The Day of the Dead festival has long inspired artists across Mexico and the United States. While the iconography of death is part of celebrations, it has also been used for political satire. José Guadalupe Posada was one such satirist who was influenced by death.
In the twentieth century, armed with pen, paper, and a sense of humor, Posada transformed the calavera, using it to poke fun at Mexican society. (A calavera, a representation of a human skull, is often applied to decorative or edible skulls made from sugar or clay during Day of the Dead.) Posada’s humorous illustrations depict various political topics during the revolutionary period in Mexico and also include poems reminiscent of Mexican corridos, songs often about oppression, history, daily life for peasants, and other social issues.
Posada’s most famous character was La Catrina, the mother of all calaveras. Originally named La Calavera Garbancera—a term used in Posada’s day for native Mexicans who scorned their culture and tried to pass as European—La Catrina mocked people like Porfirio Díaz, a president known for denying his Mixteco indigenous roots.
In fact, the Day of the Dead festival itself has many indigenous roots. The term Micailhuitl designates the celebration of death as a natural passing of life from a physical state to a spiritual one. Micailhuitl was more than a celebration; it was a ritual that invoked and commemorated the people who had departed to one of four places that the tonalli (soul or spirit) could go according to the worldview of the indigenous people of Mexico. The origins of the Day of the Dead celebration can be traced back to Miccailhutontli, “the grand feast of the dead,” where Mictecacihuatl, the “Lady of the Dead,” presided over the festival and the afterlife. During the 20-day indigenous festival in Mexico, ritual, sacrifice, feast, dance, and offerings of cempoalxochitl flowers, fire, copal, food, and drink were made to the departed.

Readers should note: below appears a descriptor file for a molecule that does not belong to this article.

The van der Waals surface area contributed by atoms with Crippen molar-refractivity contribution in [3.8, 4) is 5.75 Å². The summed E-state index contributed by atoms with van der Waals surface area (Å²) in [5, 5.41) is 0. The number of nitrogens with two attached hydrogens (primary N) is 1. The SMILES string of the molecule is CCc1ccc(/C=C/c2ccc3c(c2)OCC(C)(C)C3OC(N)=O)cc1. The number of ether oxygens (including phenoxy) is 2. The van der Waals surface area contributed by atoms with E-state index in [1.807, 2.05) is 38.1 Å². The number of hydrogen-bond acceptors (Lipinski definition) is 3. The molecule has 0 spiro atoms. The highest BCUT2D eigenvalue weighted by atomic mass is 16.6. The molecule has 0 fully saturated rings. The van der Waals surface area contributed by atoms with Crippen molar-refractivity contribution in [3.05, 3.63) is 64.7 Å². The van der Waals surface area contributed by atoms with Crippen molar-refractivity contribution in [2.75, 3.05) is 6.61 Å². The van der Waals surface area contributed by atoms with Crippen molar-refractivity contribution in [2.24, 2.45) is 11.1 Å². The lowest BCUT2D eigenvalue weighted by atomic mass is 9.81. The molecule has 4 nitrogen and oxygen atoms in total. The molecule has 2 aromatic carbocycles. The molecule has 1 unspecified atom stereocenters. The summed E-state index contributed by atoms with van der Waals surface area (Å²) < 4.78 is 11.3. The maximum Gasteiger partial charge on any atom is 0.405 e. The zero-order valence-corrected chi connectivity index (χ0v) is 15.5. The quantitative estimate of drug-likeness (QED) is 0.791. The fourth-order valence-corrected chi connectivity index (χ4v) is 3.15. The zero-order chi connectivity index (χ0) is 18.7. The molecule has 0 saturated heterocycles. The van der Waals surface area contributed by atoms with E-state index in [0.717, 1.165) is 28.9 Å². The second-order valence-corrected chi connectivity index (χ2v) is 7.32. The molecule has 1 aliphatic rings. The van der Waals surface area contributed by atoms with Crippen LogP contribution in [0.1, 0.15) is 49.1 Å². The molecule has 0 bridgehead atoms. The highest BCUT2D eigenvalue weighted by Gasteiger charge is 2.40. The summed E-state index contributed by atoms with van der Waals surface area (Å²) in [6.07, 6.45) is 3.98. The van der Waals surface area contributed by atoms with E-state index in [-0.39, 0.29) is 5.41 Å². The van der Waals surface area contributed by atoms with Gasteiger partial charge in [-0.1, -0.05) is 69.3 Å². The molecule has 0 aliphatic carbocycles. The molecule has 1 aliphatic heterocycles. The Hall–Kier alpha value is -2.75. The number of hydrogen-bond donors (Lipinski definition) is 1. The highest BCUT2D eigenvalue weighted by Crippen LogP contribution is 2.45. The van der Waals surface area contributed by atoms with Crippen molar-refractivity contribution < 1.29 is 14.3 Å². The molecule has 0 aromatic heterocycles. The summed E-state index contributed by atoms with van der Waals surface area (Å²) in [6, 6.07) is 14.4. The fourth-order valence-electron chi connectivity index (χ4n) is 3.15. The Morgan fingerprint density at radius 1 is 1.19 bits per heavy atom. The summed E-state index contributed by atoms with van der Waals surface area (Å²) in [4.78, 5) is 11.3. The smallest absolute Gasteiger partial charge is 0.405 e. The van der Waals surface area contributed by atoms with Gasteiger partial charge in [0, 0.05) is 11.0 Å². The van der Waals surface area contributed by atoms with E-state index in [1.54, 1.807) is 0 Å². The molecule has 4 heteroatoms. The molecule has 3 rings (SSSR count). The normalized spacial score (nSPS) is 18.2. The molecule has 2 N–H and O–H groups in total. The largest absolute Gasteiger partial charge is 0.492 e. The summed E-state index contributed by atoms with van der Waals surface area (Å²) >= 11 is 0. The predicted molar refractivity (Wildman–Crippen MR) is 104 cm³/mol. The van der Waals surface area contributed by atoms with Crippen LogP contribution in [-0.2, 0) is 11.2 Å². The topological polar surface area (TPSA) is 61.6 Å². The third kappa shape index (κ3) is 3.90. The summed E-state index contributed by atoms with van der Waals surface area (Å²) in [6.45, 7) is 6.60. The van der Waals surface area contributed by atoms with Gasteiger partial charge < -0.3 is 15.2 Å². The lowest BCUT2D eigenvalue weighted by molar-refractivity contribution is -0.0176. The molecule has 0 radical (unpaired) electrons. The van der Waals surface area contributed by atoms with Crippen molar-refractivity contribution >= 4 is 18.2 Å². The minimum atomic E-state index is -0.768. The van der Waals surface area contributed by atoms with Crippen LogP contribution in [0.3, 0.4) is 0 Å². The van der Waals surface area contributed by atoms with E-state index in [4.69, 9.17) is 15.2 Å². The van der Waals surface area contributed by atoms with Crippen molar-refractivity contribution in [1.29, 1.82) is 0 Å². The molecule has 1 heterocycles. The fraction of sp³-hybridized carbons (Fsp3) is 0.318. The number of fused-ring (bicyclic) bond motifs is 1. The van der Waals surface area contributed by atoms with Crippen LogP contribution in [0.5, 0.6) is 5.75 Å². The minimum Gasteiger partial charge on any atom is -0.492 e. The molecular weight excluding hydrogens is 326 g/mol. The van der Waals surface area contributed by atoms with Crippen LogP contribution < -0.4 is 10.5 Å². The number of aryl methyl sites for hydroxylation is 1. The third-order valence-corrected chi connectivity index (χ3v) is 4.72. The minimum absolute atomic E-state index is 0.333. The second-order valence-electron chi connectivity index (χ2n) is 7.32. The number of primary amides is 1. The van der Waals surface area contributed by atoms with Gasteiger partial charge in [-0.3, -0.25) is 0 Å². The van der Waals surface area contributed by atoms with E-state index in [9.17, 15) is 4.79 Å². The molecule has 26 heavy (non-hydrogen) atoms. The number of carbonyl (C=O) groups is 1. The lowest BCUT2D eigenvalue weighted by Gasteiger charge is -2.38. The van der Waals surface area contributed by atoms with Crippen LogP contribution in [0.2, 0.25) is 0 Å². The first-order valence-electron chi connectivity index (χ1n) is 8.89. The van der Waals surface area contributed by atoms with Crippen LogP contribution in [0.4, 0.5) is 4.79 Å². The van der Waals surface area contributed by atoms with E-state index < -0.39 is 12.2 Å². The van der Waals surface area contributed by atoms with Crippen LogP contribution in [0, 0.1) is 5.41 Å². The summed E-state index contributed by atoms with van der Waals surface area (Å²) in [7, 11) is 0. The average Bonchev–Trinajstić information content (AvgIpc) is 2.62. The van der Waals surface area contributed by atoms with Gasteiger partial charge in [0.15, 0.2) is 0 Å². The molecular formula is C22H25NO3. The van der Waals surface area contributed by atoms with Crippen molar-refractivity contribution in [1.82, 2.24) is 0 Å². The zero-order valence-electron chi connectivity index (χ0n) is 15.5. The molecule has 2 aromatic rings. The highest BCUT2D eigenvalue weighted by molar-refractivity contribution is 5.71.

The Newberry has seven beautiful broadsides created by Posada between the years 1903 and 1913 that reveal the influence of indigenous culture on later conceptions of death. One, featuring La Catrina, is accompanied by a poem that begins, “Las que hoy son empolvadas garbanceras pararan en deformes Calaveras,” which can be translated as: “Those garbanceras who today are coated with makeup will end up as deformed skulls.” This line describes a person who was ashamed of their indigenous origins and dressed in the French style while wearing makeup to make their skin look lighter.
Broadside No. 4, “Los Sueños de las posadas” (“Dreams of Posada”) offers an interesting intermingling of indigenous and European Spanish iconography. It depicts dream-like imagery of people gathering around a campfire, a nativity scene with the three magi in procession, two scenes of skeleton couples dancing, and a scene of three individuals in front of the mouth of hell while the text mentions foods such as tejote (which is native to Mexico and comes from the nahuatl “tetl [stone]-xóctl [fruit]”.)
Indeed, the merging of indigenous and European Spanish ideologies can be seen in the timing of the celebration itself. The Day of the Dead was previously celebrated on the month of August but is now concentrated on two days—November 1, the Catholic feast day of All Saints Day, and November 2, the remembrance of All Souls Day. Several towns across Mexico also remember their departed children, or “little angels,” on October 31. During this time in November, altars are prepared to honor the souls of the dead, families visit the cemetery, clean the graves, arrange fresh flowers, prepare foods, and pray for those no longer among us.
The earliest Spanish accounts of honoring the dead were chronicled by Fray Bernardino de Sahagún in book 3.5 of the General history of the things of New Spain: Florentine codex and reveal the indigenous roots of the festival. For example, during Panquetzalitzli, the 15th month on the Aztec (Mexica) calendar, the Mexica created images out of wood covered in Tzoalli, or amaranth seed dough, shaped into a human form:
“And when he died, they broke up his body, the amaranth seed dough. His heart was Moctezuma’s portion. And the rest of his members, which were made like his bones, were disseminated among the people…And of this which they ate it was said, ‘the god is eaten.'”
Today pan de muerto (dead bread), is a type of sweet roll, often decorated with bone-shaped phalanges pieces, traditionally baked in Mexico during the weeks leading up to Day of the Dead—yet another example of early Mesoamerican beliefs merging with contemporary ones.
By Analú López, Ayer Indigenous Studies Librarian-in-Residence